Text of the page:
Do we really want to leave to this erratic autocrat the ability to drag us into a war with Russia?

    When Neville Chamberlain in 1939 handed a war guarantee to a junta of Polish colonels, who also had an exaggerated opinion of their own military power and prowess, how did that work out for the Brits?

    America should not write off the Baltic Republics or Eastern Europe. But we should rule out any US-Russian war in Eastern Europe and restrict a US response to Russian actions there to the economic and diplomatic. For the one certain loser of a US-Russian conflict in Eastern Europe – would be Eastern Europe.

    As for Iran, the US intelligence community, in 2007 and 2011, declared with high confidence that it had no nuclear weapons program.

    Since the Iran nuclear treaty was signed, 98 percent of Iran’s enriched uranium has been shipped out of the country; no more 20 percent enriched uranium is being produced; the Arak reactor that could have produced plutonium has been scuttled and reconfigured; and nuclear inspectors are crawling all over every facility.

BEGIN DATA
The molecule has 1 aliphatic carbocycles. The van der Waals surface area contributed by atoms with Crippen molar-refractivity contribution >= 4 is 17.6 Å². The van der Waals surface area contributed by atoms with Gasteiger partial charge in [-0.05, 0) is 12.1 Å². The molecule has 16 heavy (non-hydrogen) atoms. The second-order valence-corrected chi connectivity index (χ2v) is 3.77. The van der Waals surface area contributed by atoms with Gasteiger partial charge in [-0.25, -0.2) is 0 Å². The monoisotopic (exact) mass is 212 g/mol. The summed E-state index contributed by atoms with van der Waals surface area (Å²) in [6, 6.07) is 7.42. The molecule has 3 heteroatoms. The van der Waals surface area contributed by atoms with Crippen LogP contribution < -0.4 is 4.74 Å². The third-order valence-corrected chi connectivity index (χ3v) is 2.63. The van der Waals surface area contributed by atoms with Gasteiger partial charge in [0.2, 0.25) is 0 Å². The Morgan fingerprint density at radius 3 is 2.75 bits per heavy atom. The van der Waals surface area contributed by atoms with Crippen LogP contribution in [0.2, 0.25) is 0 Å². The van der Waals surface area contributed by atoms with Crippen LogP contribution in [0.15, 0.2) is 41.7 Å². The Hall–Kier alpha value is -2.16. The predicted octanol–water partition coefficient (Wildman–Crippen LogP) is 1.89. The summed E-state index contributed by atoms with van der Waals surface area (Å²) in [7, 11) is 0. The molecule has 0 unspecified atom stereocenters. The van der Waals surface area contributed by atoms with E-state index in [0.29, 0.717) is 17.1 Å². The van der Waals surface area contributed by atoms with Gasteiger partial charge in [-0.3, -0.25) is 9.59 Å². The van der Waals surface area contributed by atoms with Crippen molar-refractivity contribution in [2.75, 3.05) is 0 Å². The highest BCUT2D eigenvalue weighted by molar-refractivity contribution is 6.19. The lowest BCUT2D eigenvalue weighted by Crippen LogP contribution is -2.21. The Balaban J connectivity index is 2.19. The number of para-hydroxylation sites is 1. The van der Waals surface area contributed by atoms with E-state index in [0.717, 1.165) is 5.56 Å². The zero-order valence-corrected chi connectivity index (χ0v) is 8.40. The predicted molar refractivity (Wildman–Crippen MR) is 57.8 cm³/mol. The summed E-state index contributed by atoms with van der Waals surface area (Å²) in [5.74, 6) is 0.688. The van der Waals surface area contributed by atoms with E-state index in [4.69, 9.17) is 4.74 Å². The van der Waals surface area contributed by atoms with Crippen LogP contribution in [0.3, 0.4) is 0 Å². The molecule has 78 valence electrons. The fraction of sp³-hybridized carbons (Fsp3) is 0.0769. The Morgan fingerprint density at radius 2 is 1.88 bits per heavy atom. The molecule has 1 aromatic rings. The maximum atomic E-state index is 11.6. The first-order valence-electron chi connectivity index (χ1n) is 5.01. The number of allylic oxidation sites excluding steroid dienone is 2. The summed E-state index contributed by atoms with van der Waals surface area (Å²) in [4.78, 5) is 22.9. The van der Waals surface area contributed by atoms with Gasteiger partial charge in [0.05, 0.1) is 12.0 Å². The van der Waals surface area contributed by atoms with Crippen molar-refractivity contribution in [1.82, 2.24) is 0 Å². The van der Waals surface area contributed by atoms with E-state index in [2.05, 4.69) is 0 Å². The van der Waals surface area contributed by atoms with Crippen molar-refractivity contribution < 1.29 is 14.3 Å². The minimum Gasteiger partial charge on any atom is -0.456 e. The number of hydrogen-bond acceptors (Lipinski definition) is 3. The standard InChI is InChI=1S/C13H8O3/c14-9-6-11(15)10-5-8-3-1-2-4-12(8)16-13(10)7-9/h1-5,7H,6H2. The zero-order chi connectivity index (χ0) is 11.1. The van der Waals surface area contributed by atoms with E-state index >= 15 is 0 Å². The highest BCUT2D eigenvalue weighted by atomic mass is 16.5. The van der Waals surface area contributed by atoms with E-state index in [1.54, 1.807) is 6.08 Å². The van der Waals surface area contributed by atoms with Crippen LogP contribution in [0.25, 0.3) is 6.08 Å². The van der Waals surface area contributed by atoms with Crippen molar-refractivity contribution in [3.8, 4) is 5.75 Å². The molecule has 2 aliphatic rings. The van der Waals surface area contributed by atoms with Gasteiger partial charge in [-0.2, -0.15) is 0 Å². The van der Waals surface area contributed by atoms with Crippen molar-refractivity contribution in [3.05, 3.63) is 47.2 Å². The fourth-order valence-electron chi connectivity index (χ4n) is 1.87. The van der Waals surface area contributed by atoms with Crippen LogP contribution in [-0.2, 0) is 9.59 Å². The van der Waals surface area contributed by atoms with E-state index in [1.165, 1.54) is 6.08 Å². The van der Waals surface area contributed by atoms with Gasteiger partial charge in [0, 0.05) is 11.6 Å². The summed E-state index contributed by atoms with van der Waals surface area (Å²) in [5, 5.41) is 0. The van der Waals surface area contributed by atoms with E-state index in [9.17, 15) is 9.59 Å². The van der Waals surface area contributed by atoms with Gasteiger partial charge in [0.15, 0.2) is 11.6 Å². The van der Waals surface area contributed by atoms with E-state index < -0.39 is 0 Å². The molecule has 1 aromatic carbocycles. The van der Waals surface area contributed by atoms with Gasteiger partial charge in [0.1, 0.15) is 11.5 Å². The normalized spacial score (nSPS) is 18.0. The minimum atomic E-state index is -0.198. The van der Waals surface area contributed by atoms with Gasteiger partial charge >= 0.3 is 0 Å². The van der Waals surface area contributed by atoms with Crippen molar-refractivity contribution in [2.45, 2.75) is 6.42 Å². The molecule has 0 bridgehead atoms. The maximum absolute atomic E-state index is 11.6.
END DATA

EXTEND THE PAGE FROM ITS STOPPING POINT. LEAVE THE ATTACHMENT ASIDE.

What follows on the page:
Talk of Iran having a secret nuclear-bomb program and testing intercontinental missiles comes, unsurprisingly, from the same folks who assured us that Iraq had weapons of mass destruction.

    The goal is the same: Stampede America into fighting another war, far away, against a nation they want to see smashed.

    Since the end of the Cold War in 1991, this country has been steadily bled and slowly bankrupted. We are now as overextended as was the British Empire in the 1940s.

    And like that empire, we, too, are being challenged by nations that seek to enlarge their place in the sun – a resurrected Russia, China, Iran. And we are being bedeviled by fanatics who want us out of their part of the world, which they wish to remake according to the visions of their own faiths and ideologies.

    Time for a reappraisal of all of the war guarantees this nation has issued since the beginning of the Cold War, to determine which, if any, still serve US national interests in 2016. Alliances, after all, are the transmission belts of war.

    This is not isolationism. It is putting our country first, and staying out of other people’s wars. It used to be called patriotism.

    © 2016 CREATORS.COM

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    3 Comments

    1. Mariano Patalinjug on

      Yonkers, New York
      19 April 2016

      I am disappointed and disenchanted that PATRICK J.BUCHANAN, in this column of his, “America’s imperial overstretch,” in The Inquirer, of April 18, he chooses deliberately to be disingenuous as far as his comments on what the United States is doing in the South China Sea.

      Here is what he says: